It’s November, and the most streamed artist in a single day in Spotify history is unsurprisingly Taylor Swift – she broke her own record. She also has the most streamed album of 2023, which is curiously a re-recorded re-issue of an album that dropped nine years ago. We won’t get into the semantics of why that happened, but needless to say, Taylor Swift is peak culture right now. She’s in the middle of a multi-billion dollar tour, and her relationship with NFL A-Lister Travis Kelce has dominated the pop-culture tabloids for weeks now. Taylor Swift is truly a master when it comes to exposure.


A Lesson in Exposure


Taylor’s relationship with the Chiefs Tight End has generated a ton of exposure for each. Her movie, The Eras Tour, just crossed $200 million at the box office, a feat no concert documentary has achieved before. It’s currently dwarfing Oscar contenders like Killers of the Flower Moon in terms of revenue. Taylor has also appeared on National sports broadcasts and Saturday Night Live, driving demand for her tour even higher.

For Travis, his jersey sales have increased 400% after his girlfriend was seen sitting in a press box with his mother, doing secret handshakes with Patrick Mahomes’ wife. Kelce’s podcast has surged to number 1 on the charts, and now Amazon is heavily promoting a documentary about his life. The most cynical of pop culture pundits doubt the validity of this relationship. Swift was, after all, linked to actor Tom Hiddleston during Hiddleston’s campaign to become the next James Bond. Could this just be a brilliant marketing ploy by two celebrities who understand the power of exposure?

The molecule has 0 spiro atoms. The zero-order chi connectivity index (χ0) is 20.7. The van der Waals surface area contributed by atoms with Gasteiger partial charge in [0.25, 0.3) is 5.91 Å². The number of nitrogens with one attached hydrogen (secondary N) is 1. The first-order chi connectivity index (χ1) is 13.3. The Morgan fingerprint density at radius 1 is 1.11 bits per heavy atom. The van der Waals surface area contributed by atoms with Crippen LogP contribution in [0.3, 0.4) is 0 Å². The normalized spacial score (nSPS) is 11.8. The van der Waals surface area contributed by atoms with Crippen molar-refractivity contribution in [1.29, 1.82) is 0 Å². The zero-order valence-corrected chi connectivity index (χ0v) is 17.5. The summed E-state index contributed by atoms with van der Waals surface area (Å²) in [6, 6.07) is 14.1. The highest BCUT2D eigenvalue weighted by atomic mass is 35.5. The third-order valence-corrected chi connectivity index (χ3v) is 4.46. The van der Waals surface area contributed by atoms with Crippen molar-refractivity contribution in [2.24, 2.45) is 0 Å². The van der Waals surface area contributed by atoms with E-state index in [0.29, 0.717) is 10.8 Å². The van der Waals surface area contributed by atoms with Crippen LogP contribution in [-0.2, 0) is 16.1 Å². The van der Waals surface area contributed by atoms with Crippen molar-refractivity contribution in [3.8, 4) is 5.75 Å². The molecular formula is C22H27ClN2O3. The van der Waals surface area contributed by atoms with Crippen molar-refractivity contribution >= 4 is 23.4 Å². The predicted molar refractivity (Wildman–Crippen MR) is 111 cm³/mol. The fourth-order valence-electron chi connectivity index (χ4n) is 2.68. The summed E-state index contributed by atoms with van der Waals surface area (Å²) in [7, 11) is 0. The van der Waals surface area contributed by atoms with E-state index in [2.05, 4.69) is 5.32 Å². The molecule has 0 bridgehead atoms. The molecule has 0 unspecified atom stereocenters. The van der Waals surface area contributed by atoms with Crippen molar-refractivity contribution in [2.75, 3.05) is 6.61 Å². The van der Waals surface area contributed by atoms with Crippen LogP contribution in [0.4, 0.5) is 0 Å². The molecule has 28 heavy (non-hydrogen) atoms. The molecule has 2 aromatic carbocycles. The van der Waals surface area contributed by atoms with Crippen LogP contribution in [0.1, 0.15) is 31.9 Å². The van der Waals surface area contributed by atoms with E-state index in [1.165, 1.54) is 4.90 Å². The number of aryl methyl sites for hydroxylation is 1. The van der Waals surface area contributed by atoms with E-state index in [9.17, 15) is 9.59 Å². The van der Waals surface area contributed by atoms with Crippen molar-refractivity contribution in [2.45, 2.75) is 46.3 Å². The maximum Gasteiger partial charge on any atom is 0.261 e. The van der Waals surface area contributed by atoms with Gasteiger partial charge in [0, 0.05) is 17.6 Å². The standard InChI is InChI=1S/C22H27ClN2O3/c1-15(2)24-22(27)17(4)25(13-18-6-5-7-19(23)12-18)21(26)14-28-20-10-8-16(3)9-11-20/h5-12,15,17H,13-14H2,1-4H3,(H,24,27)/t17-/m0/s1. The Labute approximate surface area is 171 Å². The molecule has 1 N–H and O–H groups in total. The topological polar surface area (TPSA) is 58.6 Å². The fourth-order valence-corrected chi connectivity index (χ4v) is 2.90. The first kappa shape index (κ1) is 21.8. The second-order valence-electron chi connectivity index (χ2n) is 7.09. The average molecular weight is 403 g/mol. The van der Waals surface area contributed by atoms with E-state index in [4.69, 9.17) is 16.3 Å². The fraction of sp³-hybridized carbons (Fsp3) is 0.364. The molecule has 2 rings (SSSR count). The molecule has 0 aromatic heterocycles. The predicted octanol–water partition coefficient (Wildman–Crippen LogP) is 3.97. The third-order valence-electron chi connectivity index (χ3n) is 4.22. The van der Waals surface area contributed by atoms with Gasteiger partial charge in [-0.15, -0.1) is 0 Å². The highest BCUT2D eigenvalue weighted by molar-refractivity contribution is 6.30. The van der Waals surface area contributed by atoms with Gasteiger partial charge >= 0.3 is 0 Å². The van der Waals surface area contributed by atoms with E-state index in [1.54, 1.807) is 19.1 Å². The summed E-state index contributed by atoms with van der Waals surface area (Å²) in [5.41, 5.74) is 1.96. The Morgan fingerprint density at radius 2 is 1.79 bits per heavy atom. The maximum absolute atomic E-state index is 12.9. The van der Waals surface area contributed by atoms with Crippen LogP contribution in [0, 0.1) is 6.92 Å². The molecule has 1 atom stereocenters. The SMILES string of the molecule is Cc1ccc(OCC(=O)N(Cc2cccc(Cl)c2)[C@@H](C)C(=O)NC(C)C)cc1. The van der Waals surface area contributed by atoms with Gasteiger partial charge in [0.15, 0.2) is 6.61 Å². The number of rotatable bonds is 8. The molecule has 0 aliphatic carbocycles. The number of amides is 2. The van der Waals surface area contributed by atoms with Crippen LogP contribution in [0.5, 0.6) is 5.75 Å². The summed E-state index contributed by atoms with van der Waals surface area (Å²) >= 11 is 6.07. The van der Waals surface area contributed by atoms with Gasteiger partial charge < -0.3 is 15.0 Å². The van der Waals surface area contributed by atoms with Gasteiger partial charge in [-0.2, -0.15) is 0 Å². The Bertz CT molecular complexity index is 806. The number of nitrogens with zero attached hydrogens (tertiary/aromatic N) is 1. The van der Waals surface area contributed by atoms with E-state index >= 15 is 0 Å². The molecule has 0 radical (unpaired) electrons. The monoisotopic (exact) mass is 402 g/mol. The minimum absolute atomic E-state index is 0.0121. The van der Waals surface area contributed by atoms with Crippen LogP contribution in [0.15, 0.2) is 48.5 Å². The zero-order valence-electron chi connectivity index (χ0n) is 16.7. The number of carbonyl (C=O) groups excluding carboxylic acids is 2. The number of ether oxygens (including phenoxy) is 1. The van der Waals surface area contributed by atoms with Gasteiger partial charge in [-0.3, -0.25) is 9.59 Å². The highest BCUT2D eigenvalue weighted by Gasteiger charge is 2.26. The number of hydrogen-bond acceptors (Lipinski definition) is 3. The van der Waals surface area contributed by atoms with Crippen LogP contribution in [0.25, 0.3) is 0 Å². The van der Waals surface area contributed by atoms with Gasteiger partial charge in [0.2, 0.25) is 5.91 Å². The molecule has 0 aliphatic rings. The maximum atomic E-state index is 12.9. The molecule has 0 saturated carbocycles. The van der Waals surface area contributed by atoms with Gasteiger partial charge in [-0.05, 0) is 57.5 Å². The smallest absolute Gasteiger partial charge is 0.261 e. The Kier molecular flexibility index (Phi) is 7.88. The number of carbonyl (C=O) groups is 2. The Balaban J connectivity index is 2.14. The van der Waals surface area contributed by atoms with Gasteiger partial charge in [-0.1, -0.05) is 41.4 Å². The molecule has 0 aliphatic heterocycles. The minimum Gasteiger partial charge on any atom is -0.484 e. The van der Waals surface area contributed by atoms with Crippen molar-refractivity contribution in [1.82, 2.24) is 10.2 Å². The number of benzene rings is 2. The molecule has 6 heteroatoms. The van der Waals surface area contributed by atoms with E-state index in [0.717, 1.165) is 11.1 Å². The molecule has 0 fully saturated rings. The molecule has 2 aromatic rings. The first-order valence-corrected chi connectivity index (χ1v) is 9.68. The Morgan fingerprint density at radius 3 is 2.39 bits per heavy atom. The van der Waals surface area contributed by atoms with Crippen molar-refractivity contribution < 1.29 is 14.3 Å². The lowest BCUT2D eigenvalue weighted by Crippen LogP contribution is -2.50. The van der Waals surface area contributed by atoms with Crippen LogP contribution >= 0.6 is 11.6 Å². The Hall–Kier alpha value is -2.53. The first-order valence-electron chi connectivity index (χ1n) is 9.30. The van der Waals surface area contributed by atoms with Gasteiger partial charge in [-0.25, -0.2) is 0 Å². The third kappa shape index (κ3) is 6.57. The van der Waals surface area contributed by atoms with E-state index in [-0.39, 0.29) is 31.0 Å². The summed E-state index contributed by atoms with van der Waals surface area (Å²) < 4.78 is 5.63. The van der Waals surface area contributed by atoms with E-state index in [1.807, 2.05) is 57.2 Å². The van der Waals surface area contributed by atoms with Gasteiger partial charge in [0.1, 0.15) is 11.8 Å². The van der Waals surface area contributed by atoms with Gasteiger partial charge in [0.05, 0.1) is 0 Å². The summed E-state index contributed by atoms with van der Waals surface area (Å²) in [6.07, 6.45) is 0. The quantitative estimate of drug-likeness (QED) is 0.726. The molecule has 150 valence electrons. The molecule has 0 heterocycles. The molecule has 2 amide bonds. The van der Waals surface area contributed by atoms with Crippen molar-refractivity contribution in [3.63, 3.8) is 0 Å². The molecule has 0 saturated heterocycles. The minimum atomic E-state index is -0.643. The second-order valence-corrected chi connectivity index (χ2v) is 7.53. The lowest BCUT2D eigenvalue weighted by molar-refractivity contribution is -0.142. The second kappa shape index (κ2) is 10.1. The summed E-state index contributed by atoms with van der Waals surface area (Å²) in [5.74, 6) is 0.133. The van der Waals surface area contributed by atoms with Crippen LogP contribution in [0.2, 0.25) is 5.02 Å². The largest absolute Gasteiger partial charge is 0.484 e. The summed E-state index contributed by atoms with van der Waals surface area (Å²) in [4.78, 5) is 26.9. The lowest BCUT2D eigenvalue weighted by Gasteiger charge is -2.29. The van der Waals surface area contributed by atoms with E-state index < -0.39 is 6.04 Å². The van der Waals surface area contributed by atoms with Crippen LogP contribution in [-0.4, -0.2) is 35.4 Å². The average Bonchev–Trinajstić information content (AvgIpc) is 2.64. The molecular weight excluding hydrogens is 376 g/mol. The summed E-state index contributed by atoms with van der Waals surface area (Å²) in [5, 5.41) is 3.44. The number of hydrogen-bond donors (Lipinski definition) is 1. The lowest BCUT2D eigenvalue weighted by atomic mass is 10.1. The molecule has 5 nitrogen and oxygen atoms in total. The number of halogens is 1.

The truth is, it doesn’t matter. What we are watching right now is a masterclass in multi-channel marketing. Swift and Kelce are everywhere, and no matter how hard you try, you cannot avoid it. Brands inside the world of sports/entertainment and otherwise should be taking notes.


Using Omnichannel Exposure to Keep Your Gaming Brand Relevant


Let’s stick to the world of sports and eye a couple of other entities that understood the assignment when it comes to brand awareness. DraftKings and FanDuel are everywhere these days. It is nearly impossible to watch a sporting event, attend a game, or listen to a podcast without being inundated with their ads. It’s working, too; their market shares represent 39% and 34%, respectively.

There are other players on the court; Bet MGM has the entire marketing apparatus of Las Vegas behind it. Penn National recently bailed on an ill-fated partnership with Barstool Sports and now plans to go all in with ESPN with plans to launch an ESPN bet. With the lines being continually blurred between traditional sports entertainment and gambling, one strategy these companies are employing is to make as much noise as possible to steal away market share.